El Salvador Cultural Celebration: Worth the Effort
- More than 2,000 youth from 17 stakes and 2 districts participated.
- Many participated in more than 100 hours of rehearsals, beginning six months earlier.
- Numerous parents and leaders helped create costumes, plan choreography, and give other support.
“This will be one of the most important times in my life, and it will be marked in my journal.” —Irvin, youth performer
“Vale la pena. (It is worth the effort.)”
Over and over again, Latter-day Saint youth in El Salvador repeated this statement as they practiced for a grand cultural celebration. Their effort came to fruition on Saturday, August 20, 2011.
Arriving in buses from all over the country, they gathered in the Gimnasio Nacional José Adolfo Pineda in the capital city of San Salvador to perform for their family and friends, for Apostles, and for the Lord.
More than 2,000 youth ages 12 to 18 danced and sang in a colorful, spirited program. Some sat in the audience and held up cards that formed mosaics of the country’s flag; the San Salvador El Salvador Temple; and a montage of the Christus statue, the temple, and the First Presidency. Others played in an instrumental ensemble.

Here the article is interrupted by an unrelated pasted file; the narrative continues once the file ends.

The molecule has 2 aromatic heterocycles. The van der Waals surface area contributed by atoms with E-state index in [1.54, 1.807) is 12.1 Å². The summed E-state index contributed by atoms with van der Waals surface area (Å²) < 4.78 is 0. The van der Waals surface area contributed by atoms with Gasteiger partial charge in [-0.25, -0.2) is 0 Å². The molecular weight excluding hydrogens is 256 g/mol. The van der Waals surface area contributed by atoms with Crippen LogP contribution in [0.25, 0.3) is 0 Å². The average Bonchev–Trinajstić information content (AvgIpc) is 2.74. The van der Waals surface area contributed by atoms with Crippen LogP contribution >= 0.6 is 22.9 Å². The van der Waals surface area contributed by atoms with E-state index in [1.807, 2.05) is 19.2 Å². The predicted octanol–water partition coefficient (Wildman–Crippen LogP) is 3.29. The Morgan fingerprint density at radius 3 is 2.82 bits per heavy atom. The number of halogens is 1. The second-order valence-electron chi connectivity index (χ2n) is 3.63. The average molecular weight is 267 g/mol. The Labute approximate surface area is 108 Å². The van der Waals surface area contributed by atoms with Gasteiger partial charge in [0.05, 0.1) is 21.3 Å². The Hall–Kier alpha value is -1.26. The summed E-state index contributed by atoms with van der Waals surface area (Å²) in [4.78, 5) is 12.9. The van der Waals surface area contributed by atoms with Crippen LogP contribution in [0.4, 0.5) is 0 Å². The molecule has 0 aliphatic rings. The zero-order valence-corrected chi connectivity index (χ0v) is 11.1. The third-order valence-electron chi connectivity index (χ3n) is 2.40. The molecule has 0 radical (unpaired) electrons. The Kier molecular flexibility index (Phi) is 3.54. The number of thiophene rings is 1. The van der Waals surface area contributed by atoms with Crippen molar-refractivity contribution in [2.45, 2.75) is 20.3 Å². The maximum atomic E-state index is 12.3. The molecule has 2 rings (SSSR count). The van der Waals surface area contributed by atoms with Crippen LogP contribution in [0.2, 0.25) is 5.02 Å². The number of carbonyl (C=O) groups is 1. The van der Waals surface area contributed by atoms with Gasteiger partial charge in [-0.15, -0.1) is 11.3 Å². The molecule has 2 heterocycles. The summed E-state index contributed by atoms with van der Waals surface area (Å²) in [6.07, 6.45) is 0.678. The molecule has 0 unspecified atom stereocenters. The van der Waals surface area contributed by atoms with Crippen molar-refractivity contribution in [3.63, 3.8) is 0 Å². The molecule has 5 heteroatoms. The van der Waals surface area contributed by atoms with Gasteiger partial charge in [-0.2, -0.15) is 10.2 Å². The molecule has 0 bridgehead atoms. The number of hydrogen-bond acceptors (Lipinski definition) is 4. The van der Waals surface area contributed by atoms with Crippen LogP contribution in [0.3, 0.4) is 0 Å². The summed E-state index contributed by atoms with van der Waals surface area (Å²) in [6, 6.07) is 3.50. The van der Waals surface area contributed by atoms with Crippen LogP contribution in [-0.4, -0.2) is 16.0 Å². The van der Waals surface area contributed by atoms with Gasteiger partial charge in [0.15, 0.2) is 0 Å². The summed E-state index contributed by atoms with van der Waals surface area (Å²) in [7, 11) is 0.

These youth, from 17 stakes and 2 districts, united to express their faith and their exuberant joy that a prophet had come to dedicate a temple in their homeland. They performed 12 dances, one musical drama, and five hymns and songs.
President Henry B. Eyring, First Counselor in the First Presidency, presided at the event. His wife, Kathleen, was also in attendance.
Elder D. Todd Christofferson of the Quorum of the Twelve Apostles and his wife were also in attendance, as were Elder William R. Walker of the Seventy, Executive Director of the Temple Department; Silvia Allred, first counselor in the Relief Society general presidency; and members of the Area Presidency, Elders Enrique R. Falabella, James B. Martino, and Carlos H. Amado.
The youth received President Eyring with great enthusiasm, standing and waving their hats in the air, clapping and cheering.
President Eyring acknowledged the display of love and appreciation and assured the youth of his and President Thomas S. Monson’s affection for them. He said: “I bring you the love and the greetings of our dear prophet, President Thomas S. Monson. He asked me to fill this assignment. I am honored and pleased to do so.”
Vale la Pena—Promised Blessings